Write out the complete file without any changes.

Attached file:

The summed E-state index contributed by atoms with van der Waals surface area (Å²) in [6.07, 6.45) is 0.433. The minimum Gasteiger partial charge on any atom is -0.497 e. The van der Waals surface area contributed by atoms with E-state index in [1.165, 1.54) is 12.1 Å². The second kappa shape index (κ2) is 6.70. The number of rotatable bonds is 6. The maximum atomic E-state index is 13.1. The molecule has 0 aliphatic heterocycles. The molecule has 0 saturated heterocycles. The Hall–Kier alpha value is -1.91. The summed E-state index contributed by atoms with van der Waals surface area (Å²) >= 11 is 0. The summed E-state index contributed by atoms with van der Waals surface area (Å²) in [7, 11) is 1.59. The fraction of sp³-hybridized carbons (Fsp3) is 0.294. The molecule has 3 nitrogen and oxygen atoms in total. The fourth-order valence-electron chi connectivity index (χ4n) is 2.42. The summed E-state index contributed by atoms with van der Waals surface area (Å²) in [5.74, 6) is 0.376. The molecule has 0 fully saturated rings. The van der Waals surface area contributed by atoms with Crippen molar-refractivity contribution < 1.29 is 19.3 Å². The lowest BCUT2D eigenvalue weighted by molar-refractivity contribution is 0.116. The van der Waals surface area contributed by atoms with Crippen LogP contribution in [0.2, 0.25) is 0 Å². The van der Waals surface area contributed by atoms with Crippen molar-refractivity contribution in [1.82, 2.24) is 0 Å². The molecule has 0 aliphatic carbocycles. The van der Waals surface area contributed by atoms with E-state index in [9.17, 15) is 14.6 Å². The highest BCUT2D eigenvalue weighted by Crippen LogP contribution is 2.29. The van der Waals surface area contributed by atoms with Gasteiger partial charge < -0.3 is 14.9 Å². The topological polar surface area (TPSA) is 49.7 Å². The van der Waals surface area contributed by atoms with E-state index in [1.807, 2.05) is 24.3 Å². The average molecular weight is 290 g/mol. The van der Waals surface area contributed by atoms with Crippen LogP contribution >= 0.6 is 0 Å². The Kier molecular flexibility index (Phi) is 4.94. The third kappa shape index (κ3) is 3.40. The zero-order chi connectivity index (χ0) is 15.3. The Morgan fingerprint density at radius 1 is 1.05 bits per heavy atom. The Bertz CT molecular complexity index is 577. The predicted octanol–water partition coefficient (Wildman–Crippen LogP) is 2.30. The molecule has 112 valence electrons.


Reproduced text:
The summed E-state index contributed by atoms with van der Waals surface area (Å²) in [6.07, 6.45) is 0.433. The minimum Gasteiger partial charge on any atom is -0.497 e. The van der Waals surface area contributed by atoms with E-state index in [1.165, 1.54) is 12.1 Å². The second kappa shape index (κ2) is 6.70. The number of rotatable bonds is 6. The maximum atomic E-state index is 13.1. The molecule has 0 aliphatic heterocycles. The molecule has 0 saturated heterocycles. The Hall–Kier alpha value is -1.91. The summed E-state index contributed by atoms with van der Waals surface area (Å²) >= 11 is 0. The summed E-state index contributed by atoms with van der Waals surface area (Å²) in [7, 11) is 1.59. The fraction of sp³-hybridized carbons (Fsp3) is 0.294. The molecule has 3 nitrogen and oxygen atoms in total. The fourth-order valence-electron chi connectivity index (χ4n) is 2.42. The summed E-state index contributed by atoms with van der Waals surface area (Å²) in [5.74, 6) is 0.376. The molecule has 0 fully saturated rings. The van der Waals surface area contributed by atoms with Crippen molar-refractivity contribution < 1.29 is 19.3 Å². The lowest BCUT2D eigenvalue weighted by molar-refractivity contribution is 0.116. The van der Waals surface area contributed by atoms with Crippen LogP contribution in [0.2, 0.25) is 0 Å². The van der Waals surface area contributed by atoms with Crippen molar-refractivity contribution in [1.82, 2.24) is 0 Å². The molecule has 0 aliphatic carbocycles. The van der Waals surface area contributed by atoms with E-state index in [9.17, 15) is 14.6 Å². The highest BCUT2D eigenvalue weighted by Crippen LogP contribution is 2.29. The van der Waals surface area contributed by atoms with Gasteiger partial charge < -0.3 is 14.9 Å². The topological polar surface area (TPSA) is 49.7 Å². The van der Waals surface area contributed by atoms with E-state index in [1.807, 2.05) is 24.3 Å². The average molecular weight is 290 g/mol. The van der Waals surface area contributed by atoms with Crippen LogP contribution >= 0.6 is 0 Å². The Kier molecular flexibility index (Phi) is 4.94. The third kappa shape index (κ3) is 3.40. The zero-order chi connectivity index (χ0) is 15.3. The Morgan fingerprint density at radius 1 is 1.05 bits per heavy atom. The Bertz CT molecular complexity index is 577. The predicted octanol–water partition coefficient (Wildman–Crippen LogP) is 2.30. The molecule has 112 valence electrons.